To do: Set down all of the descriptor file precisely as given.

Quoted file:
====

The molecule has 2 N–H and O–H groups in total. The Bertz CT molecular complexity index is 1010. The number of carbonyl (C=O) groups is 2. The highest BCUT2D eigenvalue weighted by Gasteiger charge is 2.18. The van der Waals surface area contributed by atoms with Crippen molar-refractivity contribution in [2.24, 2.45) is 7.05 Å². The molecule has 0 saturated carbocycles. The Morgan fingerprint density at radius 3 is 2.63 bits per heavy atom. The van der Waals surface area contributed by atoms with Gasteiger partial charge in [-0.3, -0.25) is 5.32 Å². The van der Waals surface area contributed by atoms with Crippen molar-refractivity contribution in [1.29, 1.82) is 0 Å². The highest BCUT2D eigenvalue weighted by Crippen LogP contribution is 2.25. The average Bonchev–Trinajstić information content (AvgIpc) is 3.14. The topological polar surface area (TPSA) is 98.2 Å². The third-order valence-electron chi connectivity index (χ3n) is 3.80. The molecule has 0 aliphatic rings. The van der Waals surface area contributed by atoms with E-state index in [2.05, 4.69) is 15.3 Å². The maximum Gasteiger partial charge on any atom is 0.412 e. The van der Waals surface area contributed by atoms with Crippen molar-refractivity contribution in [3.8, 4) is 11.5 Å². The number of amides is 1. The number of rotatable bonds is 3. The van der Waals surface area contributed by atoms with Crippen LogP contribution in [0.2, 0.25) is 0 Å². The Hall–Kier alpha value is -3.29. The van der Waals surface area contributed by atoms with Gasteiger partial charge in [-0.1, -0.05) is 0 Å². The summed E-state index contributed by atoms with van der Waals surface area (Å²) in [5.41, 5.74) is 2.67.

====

The molecule has 2 N–H and O–H groups in total. The Bertz CT molecular complexity index is 1010. The number of carbonyl (C=O) groups is 2. The highest BCUT2D eigenvalue weighted by Gasteiger charge is 2.18. The van der Waals surface area contributed by atoms with Crippen molar-refractivity contribution in [2.24, 2.45) is 7.05 Å². The molecule has 0 saturated carbocycles. The Morgan fingerprint density at radius 3 is 2.63 bits per heavy atom. The van der Waals surface area contributed by atoms with Gasteiger partial charge in [-0.3, -0.25) is 5.32 Å². The van der Waals surface area contributed by atoms with Crippen molar-refractivity contribution in [1.29, 1.82) is 0 Å². The highest BCUT2D eigenvalue weighted by Crippen LogP contribution is 2.25. The average Bonchev–Trinajstić information content (AvgIpc) is 3.14. The topological polar surface area (TPSA) is 98.2 Å². The third-order valence-electron chi connectivity index (χ3n) is 3.80. The molecule has 0 aliphatic rings. The van der Waals surface area contributed by atoms with E-state index in [2.05, 4.69) is 15.3 Å². The maximum Gasteiger partial charge on any atom is 0.412 e. The van der Waals surface area contributed by atoms with Crippen molar-refractivity contribution in [3.8, 4) is 11.5 Å². The number of amides is 1. The number of rotatable bonds is 3. The van der Waals surface area contributed by atoms with Crippen LogP contribution in [0.2, 0.25) is 0 Å². The Hall–Kier alpha value is -3.29. The van der Waals surface area contributed by atoms with Gasteiger partial charge in [-0.1, -0.05) is 0 Å². The summed E-state index contributed by atoms with van der Waals surface area (Å²) in [5.41, 5.74) is 2.67.